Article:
3. What has been the most fun part of growing an online store?

Pushing my creativity to come up with brand new product designs that you can’t get anywhere else! I really rely on my weird sense of humor to help me with product development and it’s so satisfying when I hear people laugh at my jokes! The feeling of making a real human connection is part of what greeting cards are all about.

4. What has been a challenge that you had to overcome?

I am chronically ill, and that means I sometimes have less time or energy to dedicate to my business. I always put my customers first, but that means that the stuff that sometimes gets put on hold is marketing and product development. On the flip side, I’m able to work from home and on my own schedule, which means that I can grow at my own pace.

5. Any advice for other entrepreneurs out there (male or female) to inspire?

Sometimes on the path to your goals, you find a boulder in the way. Don’t turn back; go around it! It might be harder, or take longer, than you thought it would to get to your goal, but you can still get there. Or you might find along the way that you’d rather head to a different goal than you first wanted. You have to be flexible and sometimes that means being willing to reverse course, letting go of the work you’ve done, and starting something new.

#4 – Dani Krueger

1. What is your store name

Petz Plaza

2. Why did you create your store?

To offer dog breeders and show handlers the option to buy all the grooming products they need for show dogs in one place. It’s still kind of a niche in Germany.

3. What has been the most fun part of growing an online store?

Putting together the product assortment.

4. What has been a challenge that you had to overcome?

The technical knowledge. I made the whole store myself without paying any IT companies.

5. Any advice for other entrepreneurs out there (male or female) to inspire?

Don’t set yourself any deadlines. A shop takes time to set-up and to grow. Considers at least 6 months before you go live to sell. Another important advice, staging sites and back-up back-up back-up!

Amy Stretmater

Koru Street sells handmade upcycled gifts.

#5 – Amy Stretmater

1. What is your store name

Koru Street

2. Why did you create your store?

I quit my job in advertising and traveled for 6 months through New Zealand, Australia, Hong Kong, Singapore, Thailand, Cambodia and India. When I got home I knew I wanted to do something with a more positive impact on the world, inspired by the people in Cambodia and India where “everything can be fixed” or used in a new way. My last stop was India where I found paper products made from elephant poo and wallets made from inner tube and plastic bags. I hired a fellow advertising dropout to design my website and teach me the basics of WordPress. My company name was inspired by New Zealand (Koru meaning “new beginnings” in Maori and true for both me and the products) and added a nickname for my last name to make it more my own.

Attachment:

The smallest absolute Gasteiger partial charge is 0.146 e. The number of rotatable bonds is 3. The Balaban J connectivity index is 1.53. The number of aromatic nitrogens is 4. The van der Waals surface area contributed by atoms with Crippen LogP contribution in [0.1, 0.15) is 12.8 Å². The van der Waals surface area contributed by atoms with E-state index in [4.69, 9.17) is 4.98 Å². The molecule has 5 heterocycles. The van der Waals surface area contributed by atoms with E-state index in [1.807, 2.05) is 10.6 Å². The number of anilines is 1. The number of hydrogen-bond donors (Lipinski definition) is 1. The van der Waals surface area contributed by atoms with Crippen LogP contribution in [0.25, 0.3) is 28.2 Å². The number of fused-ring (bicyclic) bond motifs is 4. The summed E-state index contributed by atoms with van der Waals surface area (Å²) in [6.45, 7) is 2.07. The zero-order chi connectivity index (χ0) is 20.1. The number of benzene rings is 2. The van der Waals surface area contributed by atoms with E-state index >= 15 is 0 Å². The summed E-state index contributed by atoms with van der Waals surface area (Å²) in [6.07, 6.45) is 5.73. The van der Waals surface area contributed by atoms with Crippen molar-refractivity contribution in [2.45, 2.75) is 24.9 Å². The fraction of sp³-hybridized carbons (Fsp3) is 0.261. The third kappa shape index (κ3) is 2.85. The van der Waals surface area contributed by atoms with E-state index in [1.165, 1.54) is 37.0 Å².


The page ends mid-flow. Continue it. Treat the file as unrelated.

3. What has been the most fun part of growing an online store?

Attending a few basic WordPress classes and learning how much I can do on my own.

4. What has been a challenge that you had to overcome?

Turning an info based website into a Woocommerce store (as a non-professional in 2010) and then later adding the wholesale version and learning how this differs from a basic retail one.

5. Any advice for other entrepreneurs out there (male or female) to inspire?

Understand it is ok, in fact highly likely, to pivot as you learn more about your business. I went from a side hustle purely retail at events adding online to then making it my full time job and adding trade shows and wholesale customers. The types of products I have carried consistently changes as I learn more about what people want. But stay very focused on the reason you started. 

My goal was to carry only fair trade and upcycled products. The handful of times I moved away from this (to products I thought were so cool but were only one or the other) they didn’t sell as well. And I found myself explaining that my products are fair trade and/or upcycled. Better to not have to explain myself and make it very simple for customers. If I find a great product that doesn’t fit in my store, I tell my customers about it with no financial advantage to myself because I want all great products to succeed – plus it’s also nice to be able to talk to customers without always selling to them!